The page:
I realized I knew very little about my dentist. Even worse, I didn't know how to determine if my dentist had the right qualifications and equipment to provide first-class dental care.


There are approximately 165,000 dentists in the U.S., and the U.S. Bureau of Labor Statistics estimates that the yearly earnings of dentists averaged $147,010 in 2007. There is no doubt we are spending a lot of money on dental care and most people do not have dental insurance. But are we spending our money wisely? This is an area of particular interest to retirees and those planning to retire, because dental health issues tend to become more pressing as we age.

Here are the secrets your dentist may not want you to know -- but you need to know to get the best care possible:

Secret #1: Your dentist may not be as educated as you think.

Dentistry has changed a lot since your dentist graduated from dental school. One practitioner told me changes come "almost daily." There have been major advances in most materials used in fillings, bonding and root canals.

The world of neuromuscular dentistry has evolved at a particularly rapid rate. This branch of dentistry treats misalignment of the jaw which can cause headaches, sleep apnea, worn or cracked teeth and severe jaw pain, among many other symptoms.

Dental techniques have also changed. Laser systems can regenerate bone lost to gum disease and improve smiles with gum contouring. Lasers and air abrasion systems can be used to remove some decay without numbing the patient and to achieve superior dental cleaning.

If your dentist is not actively engaged in continuing education, it is unlikely that he or she is keeping up with these developments. Here are some specific questions to ask:

How many hours of continuing dental education a year do you do? The top dentists I interviewed do 100 hours or more.

Where do you go for your dental education? Some of the top places for continuing dental education are LVI Global, the Pankey Institute and the Scottsdale Center for Dentistry.

Secret #2: Your dentist may not have the latest technology.

Technology is an important part of today's dentistry. Is your dentist current? Here are some questions to ask:

Digital x-ray: Dentists who do not have digital x-ray equipment are practicing in the dark ages. Digital x-rays use less radiation than film. They are easier to read and the ability to manipulate contrast makes diagnosis more accurate. This equipment is expensive. It costs $30,000-$50,000. You are worth it.

Ultrasonic Cleaning: Ultrasonic instruments vibrate plaque and calculus off your teeth, even in areas below your gums. It is much more comfortable than old-fashioned hand scraping. They can remove heavy stains (like tobacco and coffee) from the tooth and even treat periodontal disease.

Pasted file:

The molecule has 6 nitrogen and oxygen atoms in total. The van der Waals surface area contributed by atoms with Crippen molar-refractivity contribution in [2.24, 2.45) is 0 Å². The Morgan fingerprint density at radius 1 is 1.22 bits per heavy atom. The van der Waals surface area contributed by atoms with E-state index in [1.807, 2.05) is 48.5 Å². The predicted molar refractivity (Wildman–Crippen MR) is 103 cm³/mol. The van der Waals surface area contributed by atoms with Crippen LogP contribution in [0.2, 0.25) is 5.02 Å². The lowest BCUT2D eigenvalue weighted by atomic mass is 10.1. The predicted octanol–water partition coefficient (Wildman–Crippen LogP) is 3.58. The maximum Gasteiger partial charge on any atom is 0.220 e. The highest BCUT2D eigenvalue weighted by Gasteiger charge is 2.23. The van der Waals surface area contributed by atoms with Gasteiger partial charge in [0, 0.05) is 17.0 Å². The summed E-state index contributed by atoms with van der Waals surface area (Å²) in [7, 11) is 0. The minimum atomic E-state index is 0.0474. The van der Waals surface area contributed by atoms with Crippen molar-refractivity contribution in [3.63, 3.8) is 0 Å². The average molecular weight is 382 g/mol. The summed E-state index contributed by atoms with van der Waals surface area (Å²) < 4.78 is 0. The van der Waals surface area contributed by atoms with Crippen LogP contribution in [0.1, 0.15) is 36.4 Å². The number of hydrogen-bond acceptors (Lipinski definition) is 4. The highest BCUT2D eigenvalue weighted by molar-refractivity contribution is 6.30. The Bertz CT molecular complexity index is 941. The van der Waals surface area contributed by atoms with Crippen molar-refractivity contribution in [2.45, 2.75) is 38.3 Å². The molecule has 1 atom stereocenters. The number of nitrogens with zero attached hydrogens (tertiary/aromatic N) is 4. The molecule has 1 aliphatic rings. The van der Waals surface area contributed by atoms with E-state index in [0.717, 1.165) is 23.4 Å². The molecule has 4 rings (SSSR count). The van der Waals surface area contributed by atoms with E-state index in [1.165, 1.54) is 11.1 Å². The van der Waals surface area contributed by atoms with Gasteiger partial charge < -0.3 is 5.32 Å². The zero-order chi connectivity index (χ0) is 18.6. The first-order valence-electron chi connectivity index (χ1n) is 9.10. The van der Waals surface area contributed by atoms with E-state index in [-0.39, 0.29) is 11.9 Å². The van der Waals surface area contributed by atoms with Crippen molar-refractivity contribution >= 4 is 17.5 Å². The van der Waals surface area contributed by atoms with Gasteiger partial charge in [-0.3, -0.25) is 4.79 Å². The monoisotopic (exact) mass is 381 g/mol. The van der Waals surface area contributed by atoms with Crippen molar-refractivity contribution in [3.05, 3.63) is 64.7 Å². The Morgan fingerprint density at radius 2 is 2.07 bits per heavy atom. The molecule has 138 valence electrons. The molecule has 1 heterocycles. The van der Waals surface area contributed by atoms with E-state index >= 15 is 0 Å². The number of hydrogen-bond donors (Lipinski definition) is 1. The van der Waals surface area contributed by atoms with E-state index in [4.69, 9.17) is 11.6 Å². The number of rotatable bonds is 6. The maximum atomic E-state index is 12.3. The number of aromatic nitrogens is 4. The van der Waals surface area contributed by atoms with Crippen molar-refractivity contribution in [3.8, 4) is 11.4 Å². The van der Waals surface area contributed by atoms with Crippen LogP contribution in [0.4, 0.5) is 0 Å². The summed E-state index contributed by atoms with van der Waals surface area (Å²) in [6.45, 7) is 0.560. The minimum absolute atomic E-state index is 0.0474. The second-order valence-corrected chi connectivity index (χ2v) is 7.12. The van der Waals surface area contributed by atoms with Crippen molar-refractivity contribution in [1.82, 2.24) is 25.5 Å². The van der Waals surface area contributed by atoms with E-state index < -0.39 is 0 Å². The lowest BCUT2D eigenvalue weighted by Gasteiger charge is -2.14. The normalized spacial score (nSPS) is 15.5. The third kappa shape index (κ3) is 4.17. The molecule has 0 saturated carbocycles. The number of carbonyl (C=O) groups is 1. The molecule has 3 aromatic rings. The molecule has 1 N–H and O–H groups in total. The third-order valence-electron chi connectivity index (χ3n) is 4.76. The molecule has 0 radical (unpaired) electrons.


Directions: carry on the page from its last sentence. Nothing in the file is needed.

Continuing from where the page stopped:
Total cost to your dentist: Around $2000. There is no excuse for not having it.

CEREC: For many dentists, this is the information they don't want you to have. The CEREC system lets your dentist provide a ceramic crown, onlay or veneer in only one visit. Use of CEREC can conserve the tooth structure and permit the dentist to seal the tooth in one appointment. No gagging impressions. CEREC means fewer injections, less drilling and no annoying temporaries.

The big rub is cost. A CEREC system will cost around $120,000. Personally, I don't care. If I have a choice between a dentist who has it and one that doesn't, the availability of CEREC will be the deciding factor.

Diagnodent: This is a laser which the dentist shines on the tooth and it tells whether there is a cavity and how deep it is. What's more, the laser can even tell your dentist that a root canal may be required. With the use of this technology, the dentist can detect cavities, and find them at an earlier stage, than traditional poking around the tooth (and no one likes that!). The initial investment is $4000.

Secret #3: Your dentist may be using mercury.

I know the American Dental Association and the FDA have no problem with mercury fillings. However, none of the top dentists I spoke to would put mercury in the mouths of their families or their patients. They use a composite filling instead.

Mercury is toxic. As one dentist told me, "the only place I can legally put mercury is in your mouth or in a hazardous waste container." Norway and Sweden have banned the use of mercury fillings.

Even without the toxicity controversy, the use of mercury fillings is still questionable. Mercury expands and contracts with temperature changes, just like in an old fashioned thermometer. This can lead to cracked teeth.

Composite fillings look better. They bond to the teeth and make them stronger (mercury fillings weaken the tooth). Teeth with composite fillings are less sensitive to hot and cold. They require less removal of tooth structure.

Mercury fillings are less expensive and